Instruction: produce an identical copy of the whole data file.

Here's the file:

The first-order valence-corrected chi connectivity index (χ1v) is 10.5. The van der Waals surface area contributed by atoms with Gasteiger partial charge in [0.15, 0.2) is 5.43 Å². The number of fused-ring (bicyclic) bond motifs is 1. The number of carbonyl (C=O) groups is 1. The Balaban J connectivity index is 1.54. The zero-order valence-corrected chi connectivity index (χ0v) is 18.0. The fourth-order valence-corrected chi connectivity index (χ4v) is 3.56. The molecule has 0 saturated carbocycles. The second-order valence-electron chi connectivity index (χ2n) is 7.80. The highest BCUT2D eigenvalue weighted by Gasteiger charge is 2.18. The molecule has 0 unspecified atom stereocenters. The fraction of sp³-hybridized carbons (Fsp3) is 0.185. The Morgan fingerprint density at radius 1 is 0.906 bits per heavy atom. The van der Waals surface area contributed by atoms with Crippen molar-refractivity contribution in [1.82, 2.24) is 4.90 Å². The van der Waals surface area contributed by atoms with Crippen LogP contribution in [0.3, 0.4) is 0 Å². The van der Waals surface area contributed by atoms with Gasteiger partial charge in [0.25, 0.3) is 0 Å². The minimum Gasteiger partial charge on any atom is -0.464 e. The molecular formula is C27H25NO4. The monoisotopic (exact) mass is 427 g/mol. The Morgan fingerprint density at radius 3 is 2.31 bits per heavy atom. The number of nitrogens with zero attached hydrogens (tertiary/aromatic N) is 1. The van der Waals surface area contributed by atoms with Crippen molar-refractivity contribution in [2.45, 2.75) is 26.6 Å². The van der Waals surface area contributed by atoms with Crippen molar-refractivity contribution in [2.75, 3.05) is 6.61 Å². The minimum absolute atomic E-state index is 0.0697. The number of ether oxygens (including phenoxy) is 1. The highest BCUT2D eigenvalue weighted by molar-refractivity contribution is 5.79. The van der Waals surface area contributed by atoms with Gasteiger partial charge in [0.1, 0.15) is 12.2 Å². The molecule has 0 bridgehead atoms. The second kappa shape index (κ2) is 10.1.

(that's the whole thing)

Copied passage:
The first-order valence-corrected chi connectivity index (χ1v) is 10.5. The van der Waals surface area contributed by atoms with Gasteiger partial charge in [0.15, 0.2) is 5.43 Å². The number of fused-ring (bicyclic) bond motifs is 1. The number of carbonyl (C=O) groups is 1. The Balaban J connectivity index is 1.54. The zero-order valence-corrected chi connectivity index (χ0v) is 18.0. The fourth-order valence-corrected chi connectivity index (χ4v) is 3.56. The molecule has 0 saturated carbocycles. The second-order valence-electron chi connectivity index (χ2n) is 7.80. The highest BCUT2D eigenvalue weighted by Gasteiger charge is 2.18. The molecule has 0 unspecified atom stereocenters. The fraction of sp³-hybridized carbons (Fsp3) is 0.185. The Morgan fingerprint density at radius 1 is 0.906 bits per heavy atom. The van der Waals surface area contributed by atoms with Crippen molar-refractivity contribution in [1.82, 2.24) is 4.90 Å². The van der Waals surface area contributed by atoms with Crippen LogP contribution in [0.3, 0.4) is 0 Å². The van der Waals surface area contributed by atoms with Gasteiger partial charge in [0.25, 0.3) is 0 Å². The minimum Gasteiger partial charge on any atom is -0.464 e. The molecular formula is C27H25NO4. The monoisotopic (exact) mass is 427 g/mol. The Morgan fingerprint density at radius 3 is 2.31 bits per heavy atom. The number of nitrogens with zero attached hydrogens (tertiary/aromatic N) is 1. The van der Waals surface area contributed by atoms with Crippen molar-refractivity contribution in [2.45, 2.75) is 26.6 Å². The van der Waals surface area contributed by atoms with Crippen molar-refractivity contribution in [2.75, 3.05) is 6.61 Å². The minimum absolute atomic E-state index is 0.0697. The number of ether oxygens (including phenoxy) is 1. The highest BCUT2D eigenvalue weighted by molar-refractivity contribution is 5.79. The van der Waals surface area contributed by atoms with Gasteiger partial charge in [0.1, 0.15) is 12.2 Å². The molecule has 0 bridgehead atoms. The second kappa shape index (κ2) is 10.1.